Keepers of the Earth Day flame
Fifty years after Wisconsin’s Gaylord Nelson founded Earth Day, environmentalists continue to mobilize around climate change.
It’s with mixed emotions that Tia Nelson prepares to celebrate the 50th anniversary of Earth Day.
On one hand, Nelson is absolutely thrilled the event launched by her father, former Wisconsin Gov. and Sen. Gaylord Nelson, has endured a half-century. Earth Day 2020 promises celebrations worldwide, including a full day of events in Madison.
But on a more somber note, Nelson is immensely troubled by the threat of climate change and the dire consequences it portends. Her recent work as managing director on climate change for the Outrider Foundation has only made her realize the challenges ahead and the pressing need for immediate action.
The increase in global temperatures has been linked to rising sea levels, long-term drought and more violent storm events, Nelson warns. But the impact goes far beyond weather, impacting plant and animal ecosystems on a global scale. Everything from food production to public health is at risk, she says.
Backtracking by the Trump administration on the Paris climate agreement and the ongoing volley of climate change deniers have left Nelson with more than one sleepless night. It’s an issue she takes personally given her background and a lifetime of service in the name of the environment.
“The climate crisis calls for a renewed sense of commitment and action,” she says. “People need to feel inspired that they can build a brighter future.”
Local recognition, action
To that end, the Outrider Foundation is producing a short film titled “When the Earth Moves” that will debut April 15 on YouTube.
A full day of programming is planned on April 20 under the title “Earth Day @ 50: Aspiring for Sustainability, Striving for Justice, Crafting the Planet” sponsored by the Nelson Institute for Environmental Studies, the University of Wisconsin–Madison department named in honor of Gaylord Nelson.
Featured speakers include Lucas Joppa, chief sustainability officer at Microsoft Corp.; the Rev. Mariama White-Hammond, a pastor of ecological justice from Boston; and Jeff Orlowski, director of the Netflix film “Chasing Coral.”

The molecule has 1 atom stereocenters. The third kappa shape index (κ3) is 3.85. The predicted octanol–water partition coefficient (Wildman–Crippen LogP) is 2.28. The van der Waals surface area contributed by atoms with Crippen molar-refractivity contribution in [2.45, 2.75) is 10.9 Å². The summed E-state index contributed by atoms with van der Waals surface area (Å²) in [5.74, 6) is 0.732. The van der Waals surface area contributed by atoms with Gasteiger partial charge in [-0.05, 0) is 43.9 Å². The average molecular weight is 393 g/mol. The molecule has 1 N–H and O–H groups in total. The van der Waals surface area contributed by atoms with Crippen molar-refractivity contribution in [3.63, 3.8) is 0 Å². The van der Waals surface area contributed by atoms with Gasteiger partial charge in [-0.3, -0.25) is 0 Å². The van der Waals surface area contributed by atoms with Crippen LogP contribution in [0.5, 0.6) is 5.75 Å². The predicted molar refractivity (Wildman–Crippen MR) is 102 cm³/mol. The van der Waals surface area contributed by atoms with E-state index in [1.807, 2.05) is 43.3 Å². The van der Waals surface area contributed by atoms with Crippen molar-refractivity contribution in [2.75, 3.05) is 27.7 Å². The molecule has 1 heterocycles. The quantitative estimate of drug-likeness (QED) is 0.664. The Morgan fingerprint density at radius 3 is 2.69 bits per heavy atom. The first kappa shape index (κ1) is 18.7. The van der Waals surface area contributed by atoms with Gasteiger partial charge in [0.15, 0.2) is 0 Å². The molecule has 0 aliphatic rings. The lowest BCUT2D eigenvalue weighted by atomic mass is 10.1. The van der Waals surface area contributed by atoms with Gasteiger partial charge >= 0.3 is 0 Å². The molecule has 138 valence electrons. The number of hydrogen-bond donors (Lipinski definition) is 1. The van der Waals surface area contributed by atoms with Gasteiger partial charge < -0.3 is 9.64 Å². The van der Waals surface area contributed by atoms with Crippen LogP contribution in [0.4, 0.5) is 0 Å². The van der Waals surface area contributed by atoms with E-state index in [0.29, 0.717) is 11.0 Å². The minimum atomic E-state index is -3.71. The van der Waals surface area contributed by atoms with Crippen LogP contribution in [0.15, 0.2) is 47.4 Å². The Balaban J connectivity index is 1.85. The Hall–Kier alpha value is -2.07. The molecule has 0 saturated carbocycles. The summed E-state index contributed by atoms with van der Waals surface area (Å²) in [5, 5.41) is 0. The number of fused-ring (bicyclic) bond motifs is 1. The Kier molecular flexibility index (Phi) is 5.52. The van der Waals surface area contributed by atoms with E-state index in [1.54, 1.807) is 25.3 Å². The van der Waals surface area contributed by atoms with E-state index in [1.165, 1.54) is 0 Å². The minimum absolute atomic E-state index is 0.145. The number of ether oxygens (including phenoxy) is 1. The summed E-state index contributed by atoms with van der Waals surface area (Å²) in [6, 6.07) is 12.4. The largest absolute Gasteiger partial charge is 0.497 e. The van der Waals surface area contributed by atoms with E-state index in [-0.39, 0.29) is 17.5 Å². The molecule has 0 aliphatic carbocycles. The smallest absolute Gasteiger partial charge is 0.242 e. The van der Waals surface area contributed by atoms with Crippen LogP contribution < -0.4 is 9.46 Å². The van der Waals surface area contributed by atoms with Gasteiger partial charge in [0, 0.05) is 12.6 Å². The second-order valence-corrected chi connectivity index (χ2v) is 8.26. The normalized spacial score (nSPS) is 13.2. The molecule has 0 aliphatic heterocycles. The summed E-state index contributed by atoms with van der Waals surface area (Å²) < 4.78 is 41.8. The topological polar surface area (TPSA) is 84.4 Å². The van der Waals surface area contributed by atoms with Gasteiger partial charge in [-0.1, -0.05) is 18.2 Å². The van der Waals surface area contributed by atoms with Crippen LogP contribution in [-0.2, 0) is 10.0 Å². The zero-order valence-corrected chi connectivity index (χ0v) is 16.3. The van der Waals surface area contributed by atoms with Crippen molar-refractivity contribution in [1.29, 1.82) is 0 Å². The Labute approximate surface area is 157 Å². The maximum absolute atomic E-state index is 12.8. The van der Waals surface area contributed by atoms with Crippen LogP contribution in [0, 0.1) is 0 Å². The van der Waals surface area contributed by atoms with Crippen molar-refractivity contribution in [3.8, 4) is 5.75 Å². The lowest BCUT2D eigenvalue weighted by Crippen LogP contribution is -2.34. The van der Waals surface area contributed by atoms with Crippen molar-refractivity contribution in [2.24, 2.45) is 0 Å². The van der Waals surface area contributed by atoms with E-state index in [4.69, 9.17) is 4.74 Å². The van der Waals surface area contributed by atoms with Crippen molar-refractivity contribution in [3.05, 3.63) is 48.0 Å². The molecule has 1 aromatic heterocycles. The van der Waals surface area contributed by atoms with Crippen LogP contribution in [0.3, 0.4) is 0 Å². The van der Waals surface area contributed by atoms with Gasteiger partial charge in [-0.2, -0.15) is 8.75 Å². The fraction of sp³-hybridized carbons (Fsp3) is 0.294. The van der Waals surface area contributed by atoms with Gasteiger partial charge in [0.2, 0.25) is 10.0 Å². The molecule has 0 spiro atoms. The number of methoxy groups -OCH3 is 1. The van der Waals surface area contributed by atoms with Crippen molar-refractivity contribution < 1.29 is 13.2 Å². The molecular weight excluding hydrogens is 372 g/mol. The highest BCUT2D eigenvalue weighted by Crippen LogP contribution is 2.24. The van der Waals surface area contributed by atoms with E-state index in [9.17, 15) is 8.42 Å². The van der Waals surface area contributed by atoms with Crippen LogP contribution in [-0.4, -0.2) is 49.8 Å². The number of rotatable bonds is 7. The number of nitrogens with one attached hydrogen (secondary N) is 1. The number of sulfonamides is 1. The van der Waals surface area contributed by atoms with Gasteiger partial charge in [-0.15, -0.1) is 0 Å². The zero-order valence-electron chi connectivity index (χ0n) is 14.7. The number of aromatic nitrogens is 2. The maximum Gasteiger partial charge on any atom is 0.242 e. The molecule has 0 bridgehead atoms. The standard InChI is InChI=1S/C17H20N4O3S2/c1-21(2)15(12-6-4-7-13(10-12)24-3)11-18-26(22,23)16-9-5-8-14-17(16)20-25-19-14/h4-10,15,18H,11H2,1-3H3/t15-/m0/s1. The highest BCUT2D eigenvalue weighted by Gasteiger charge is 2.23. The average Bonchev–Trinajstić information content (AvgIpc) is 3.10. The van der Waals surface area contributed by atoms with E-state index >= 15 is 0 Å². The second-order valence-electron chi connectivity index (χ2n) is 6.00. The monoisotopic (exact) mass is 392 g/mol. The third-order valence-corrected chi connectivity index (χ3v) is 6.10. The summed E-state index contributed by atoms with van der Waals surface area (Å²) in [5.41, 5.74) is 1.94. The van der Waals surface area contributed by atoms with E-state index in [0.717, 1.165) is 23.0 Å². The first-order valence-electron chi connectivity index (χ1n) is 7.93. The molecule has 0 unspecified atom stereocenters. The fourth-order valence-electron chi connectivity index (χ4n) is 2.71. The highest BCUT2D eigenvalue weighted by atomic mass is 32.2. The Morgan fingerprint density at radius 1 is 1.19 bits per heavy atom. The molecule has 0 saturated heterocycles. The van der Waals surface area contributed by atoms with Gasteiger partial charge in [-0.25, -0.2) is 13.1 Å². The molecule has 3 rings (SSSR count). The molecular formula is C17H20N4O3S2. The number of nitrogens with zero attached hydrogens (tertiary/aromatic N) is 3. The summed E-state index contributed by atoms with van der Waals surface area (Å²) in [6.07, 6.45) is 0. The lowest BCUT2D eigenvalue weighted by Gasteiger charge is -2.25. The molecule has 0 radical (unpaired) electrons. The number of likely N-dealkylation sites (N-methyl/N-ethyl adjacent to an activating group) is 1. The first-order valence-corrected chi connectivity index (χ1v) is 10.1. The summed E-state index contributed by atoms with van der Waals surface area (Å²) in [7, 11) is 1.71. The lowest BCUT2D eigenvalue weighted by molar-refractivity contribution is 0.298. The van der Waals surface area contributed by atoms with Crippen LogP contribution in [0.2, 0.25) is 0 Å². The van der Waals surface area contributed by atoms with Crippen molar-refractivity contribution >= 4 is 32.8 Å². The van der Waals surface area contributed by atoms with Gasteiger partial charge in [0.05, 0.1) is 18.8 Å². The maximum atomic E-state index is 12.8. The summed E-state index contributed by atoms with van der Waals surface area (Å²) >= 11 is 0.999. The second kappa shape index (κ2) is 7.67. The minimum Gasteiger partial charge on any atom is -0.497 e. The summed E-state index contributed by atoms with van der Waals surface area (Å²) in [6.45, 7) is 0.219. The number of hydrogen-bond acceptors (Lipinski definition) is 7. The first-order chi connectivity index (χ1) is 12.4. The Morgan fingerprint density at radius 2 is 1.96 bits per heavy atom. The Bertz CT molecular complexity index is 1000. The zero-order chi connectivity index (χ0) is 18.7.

Paul Robbins, dean of the Nelson Institute, says there will be plenty of time for reflecting on the history of Earth Day and the ties to Wisconsin’s long conservation legacy. But he also emphasizes the need to broaden the environmental movement and reach new audiences.
“Frankly, when I’ve looked out in the audience for some of our earlier Earth Day events, I’ve seen a lot of gray hair,” he says. “So for the 50th we thought it was the time for us to honor young people and youth leadership.”
Robbins says addressing today’s environmental challenges will require creative solutions that span generational and cultural divides. That includes welcoming the contributions of artists, activists, scientists and students of all ages and backgrounds.
“For example, we’ve got partners in Milwaukee who are concerned about clean air and clean water in urban areas,” he says. “We also want to hear more from the faith community.”
Starting It All
Gaylord Nelson was seeking the same sort of broad coalition when he visited coastal Santa Barbara, California, in 1969 to witness the most significant oil spill in U.S. history at the time. While there, Nelson gave a speech calling for a one-day “environmental teach-in” to educate the public about the issue. The idea, later dubbed “Earth Day” by a Harvard student activist recruited by Nelson, began to take root.
At the time, Nelson said the purpose of Earth Day was to spark a nationwide movement so large it would shake the Washington establishment out of its lethargy and finally force environmental issues into the political arena.
But even Nelson was surprised when on April 22, 1970, 20 million people gathered around the country for what remains the largest single demonstration in American history.